I posted earlier that, it seems, the only critique of Israeli policy (or Israeli inaction vis-a-vis policy) that carries the kosher stamp in North America relates to the shenanigans of the ultra-Orthodox.

And yet, of late, I have grown a little uncomfortable with the vitriol directed against that very vocal (and still a) minority of ultra-Orthodox Jews, esp. in light of the disgusting goings-on in Beit Shemesh where, among other things, a seven-year old girl was spat upon for not dressing modestly enough.

I squirm with each linking to Channel 2 report where a haredi cab driver tells the reporter that he is healthy while the secular are sick and that, eventually, Israel will become a haredi state.  I also shudder with each share of YouTube videos of haredi interactions with police (i.e, “rioting”), all posted clearly to rile the North American base, watched by thousands who secretly hope to see police give the dosim the smackdown folks feel they so righteously deserve.  Then there is the user-generated media, like this:

which, I have to admit, is weak on execution – and, upon further consideration, stinks with bad taste and (cue ominous music) a whiff of Jew-hatred.

Please note: I did not play the “A” card.  I do not think the term applies here, but feel free to bandy the term about and see how far that gets you in a North American context when referring to the bad feelings felt by non-haredi Jews toward the haredim.   How many feathers will that ruffle, ya think?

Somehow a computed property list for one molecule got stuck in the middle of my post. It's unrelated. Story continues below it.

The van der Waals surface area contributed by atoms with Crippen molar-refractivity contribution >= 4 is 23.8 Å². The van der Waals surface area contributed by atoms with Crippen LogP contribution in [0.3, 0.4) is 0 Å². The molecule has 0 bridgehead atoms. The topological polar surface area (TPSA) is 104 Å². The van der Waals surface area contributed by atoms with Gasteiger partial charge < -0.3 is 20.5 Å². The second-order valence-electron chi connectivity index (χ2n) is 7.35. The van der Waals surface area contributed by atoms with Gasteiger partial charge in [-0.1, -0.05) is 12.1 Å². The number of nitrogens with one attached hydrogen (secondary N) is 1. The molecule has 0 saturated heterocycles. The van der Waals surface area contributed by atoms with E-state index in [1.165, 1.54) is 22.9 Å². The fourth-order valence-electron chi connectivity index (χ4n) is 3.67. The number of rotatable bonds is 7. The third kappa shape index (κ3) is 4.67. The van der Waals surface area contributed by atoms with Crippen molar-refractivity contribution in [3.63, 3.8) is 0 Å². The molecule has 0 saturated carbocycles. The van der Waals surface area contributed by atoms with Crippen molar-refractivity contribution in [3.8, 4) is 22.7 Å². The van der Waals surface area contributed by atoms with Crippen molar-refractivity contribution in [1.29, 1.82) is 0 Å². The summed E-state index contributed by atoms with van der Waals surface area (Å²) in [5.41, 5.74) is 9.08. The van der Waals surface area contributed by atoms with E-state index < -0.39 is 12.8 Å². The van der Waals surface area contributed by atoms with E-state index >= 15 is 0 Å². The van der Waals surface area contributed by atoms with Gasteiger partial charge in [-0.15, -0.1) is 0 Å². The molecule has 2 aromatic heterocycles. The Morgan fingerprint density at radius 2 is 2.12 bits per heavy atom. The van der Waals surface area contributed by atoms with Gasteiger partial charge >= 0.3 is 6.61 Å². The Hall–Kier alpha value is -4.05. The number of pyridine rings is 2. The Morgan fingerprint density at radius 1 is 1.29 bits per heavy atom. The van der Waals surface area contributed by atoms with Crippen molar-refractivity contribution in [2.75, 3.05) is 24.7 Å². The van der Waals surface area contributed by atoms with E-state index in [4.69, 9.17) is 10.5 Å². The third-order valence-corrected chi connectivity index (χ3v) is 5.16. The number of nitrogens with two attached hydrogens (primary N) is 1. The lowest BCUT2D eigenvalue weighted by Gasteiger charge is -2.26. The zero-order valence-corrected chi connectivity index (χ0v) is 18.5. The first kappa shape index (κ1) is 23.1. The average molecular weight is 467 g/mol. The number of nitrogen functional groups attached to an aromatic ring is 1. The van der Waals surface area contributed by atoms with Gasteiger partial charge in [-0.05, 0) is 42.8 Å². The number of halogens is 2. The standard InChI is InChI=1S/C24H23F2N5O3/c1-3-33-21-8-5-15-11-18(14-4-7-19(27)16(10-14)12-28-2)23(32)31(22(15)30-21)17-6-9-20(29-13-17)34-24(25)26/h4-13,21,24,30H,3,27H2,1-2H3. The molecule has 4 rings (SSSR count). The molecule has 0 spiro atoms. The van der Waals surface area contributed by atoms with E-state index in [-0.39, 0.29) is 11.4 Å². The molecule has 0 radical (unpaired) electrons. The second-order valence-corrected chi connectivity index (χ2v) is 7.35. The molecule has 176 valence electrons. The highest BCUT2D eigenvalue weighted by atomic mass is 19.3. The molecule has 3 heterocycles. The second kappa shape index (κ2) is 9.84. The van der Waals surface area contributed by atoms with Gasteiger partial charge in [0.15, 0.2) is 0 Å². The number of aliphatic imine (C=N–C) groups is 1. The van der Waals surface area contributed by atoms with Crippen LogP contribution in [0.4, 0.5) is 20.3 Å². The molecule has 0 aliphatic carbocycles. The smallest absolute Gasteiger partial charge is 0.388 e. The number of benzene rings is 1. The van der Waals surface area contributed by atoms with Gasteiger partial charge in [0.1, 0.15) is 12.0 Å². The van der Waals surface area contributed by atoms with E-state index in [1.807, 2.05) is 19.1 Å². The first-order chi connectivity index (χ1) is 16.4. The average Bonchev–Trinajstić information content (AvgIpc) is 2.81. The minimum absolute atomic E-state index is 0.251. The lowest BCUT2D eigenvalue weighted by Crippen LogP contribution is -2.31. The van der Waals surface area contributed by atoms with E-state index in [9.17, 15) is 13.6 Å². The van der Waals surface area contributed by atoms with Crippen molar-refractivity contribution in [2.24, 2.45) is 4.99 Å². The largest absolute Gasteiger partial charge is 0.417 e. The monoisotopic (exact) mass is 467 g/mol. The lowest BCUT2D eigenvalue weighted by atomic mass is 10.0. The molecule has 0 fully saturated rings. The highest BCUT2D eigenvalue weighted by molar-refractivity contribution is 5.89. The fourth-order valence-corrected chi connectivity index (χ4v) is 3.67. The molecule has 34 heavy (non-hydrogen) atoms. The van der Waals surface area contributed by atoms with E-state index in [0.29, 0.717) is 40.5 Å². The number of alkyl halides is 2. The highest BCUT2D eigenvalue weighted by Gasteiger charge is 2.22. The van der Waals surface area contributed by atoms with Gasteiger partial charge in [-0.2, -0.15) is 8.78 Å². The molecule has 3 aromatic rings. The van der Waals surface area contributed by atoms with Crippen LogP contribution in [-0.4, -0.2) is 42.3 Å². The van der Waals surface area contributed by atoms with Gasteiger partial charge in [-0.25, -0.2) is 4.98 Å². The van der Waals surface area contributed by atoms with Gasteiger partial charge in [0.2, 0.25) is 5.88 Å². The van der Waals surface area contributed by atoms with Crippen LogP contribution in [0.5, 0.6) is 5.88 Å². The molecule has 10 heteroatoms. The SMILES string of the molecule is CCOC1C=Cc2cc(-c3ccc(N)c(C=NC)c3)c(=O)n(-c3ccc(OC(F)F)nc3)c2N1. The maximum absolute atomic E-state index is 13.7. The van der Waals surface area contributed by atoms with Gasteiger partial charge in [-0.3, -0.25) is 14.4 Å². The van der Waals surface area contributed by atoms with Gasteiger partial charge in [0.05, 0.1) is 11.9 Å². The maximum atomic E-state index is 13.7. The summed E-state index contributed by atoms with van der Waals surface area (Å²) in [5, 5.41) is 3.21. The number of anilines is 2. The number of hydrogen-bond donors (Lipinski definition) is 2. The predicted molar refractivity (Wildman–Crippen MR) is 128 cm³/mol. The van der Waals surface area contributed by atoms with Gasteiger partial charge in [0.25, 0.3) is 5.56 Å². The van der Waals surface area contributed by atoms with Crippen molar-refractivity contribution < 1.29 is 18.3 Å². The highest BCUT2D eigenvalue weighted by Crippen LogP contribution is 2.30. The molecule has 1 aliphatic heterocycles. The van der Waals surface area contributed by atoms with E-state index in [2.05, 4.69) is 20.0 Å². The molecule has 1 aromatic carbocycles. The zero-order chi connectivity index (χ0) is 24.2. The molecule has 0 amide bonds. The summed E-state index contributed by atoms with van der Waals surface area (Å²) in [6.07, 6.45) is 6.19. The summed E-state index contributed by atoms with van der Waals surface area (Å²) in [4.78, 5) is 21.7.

I would rather the ultra-Orthodox be “dealt with” through the courts or the ballot box – not on the streets.

I would rather North American Jews “deal with” the ultra-Orthodox by watching where their money goes when they send it eastward.  But that might be too much to ask…

I have also had enough of footage of police brutalizing civilians.

So perhaps so many folks have piled on the Beit Shemesh/haredi craziness bandwagon that its wheels have fallen off… but then comes word of this…

B’nai B’rith, an international Jewish organization of Jewish men and women, conducted a Hannukah-candle lighting at the Hurva Synagogue where, as Dan Brown wrote, the women’s section is “so high up opera glasses are helpful to see what is taking place” and synagogue policy prohibits women from the main beit knesset at all times.

Nice.  Well played.

I suppose the supply of crazy pills is not limited to one sector of our community.

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